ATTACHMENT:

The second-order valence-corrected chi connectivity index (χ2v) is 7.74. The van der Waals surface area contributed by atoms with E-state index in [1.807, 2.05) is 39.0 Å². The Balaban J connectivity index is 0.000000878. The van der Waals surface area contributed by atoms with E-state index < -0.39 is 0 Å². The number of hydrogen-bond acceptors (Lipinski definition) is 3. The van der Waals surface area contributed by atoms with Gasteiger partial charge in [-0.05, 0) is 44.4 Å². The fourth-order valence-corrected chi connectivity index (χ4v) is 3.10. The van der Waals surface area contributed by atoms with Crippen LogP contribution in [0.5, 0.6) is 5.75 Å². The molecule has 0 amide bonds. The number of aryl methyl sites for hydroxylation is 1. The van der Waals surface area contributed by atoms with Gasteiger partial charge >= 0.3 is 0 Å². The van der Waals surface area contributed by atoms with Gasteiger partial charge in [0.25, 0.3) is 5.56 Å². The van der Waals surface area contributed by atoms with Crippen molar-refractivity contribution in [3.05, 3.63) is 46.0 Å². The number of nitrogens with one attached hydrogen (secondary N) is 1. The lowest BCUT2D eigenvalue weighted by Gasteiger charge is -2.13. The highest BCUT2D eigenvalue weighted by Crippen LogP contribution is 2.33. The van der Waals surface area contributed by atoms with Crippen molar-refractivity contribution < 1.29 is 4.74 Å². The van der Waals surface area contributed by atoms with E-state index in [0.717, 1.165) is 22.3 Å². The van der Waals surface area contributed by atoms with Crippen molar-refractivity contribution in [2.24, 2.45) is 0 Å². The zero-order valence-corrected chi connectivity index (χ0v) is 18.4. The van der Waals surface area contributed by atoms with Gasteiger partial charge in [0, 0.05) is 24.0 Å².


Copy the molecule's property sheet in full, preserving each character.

The second-order valence-corrected chi connectivity index (χ2v) is 7.74. The van der Waals surface area contributed by atoms with E-state index in [1.807, 2.05) is 39.0 Å². The Balaban J connectivity index is 0.000000878. The van der Waals surface area contributed by atoms with E-state index < -0.39 is 0 Å². The number of hydrogen-bond acceptors (Lipinski definition) is 3. The van der Waals surface area contributed by atoms with Gasteiger partial charge in [-0.05, 0) is 44.4 Å². The fourth-order valence-corrected chi connectivity index (χ4v) is 3.10. The van der Waals surface area contributed by atoms with Crippen LogP contribution in [0.5, 0.6) is 5.75 Å². The molecule has 0 amide bonds. The number of aryl methyl sites for hydroxylation is 1. The van der Waals surface area contributed by atoms with Gasteiger partial charge >= 0.3 is 0 Å². The van der Waals surface area contributed by atoms with Gasteiger partial charge in [0.25, 0.3) is 5.56 Å². The van der Waals surface area contributed by atoms with Crippen molar-refractivity contribution in [3.05, 3.63) is 46.0 Å². The number of nitrogens with one attached hydrogen (secondary N) is 1. The lowest BCUT2D eigenvalue weighted by Gasteiger charge is -2.13. The highest BCUT2D eigenvalue weighted by Crippen LogP contribution is 2.33. The van der Waals surface area contributed by atoms with Crippen molar-refractivity contribution < 1.29 is 4.74 Å². The van der Waals surface area contributed by atoms with E-state index in [0.717, 1.165) is 22.3 Å². The van der Waals surface area contributed by atoms with Crippen molar-refractivity contribution in [2.24, 2.45) is 0 Å². The zero-order valence-corrected chi connectivity index (χ0v) is 18.4. The van der Waals surface area contributed by atoms with Gasteiger partial charge in [0, 0.05) is 24.0 Å².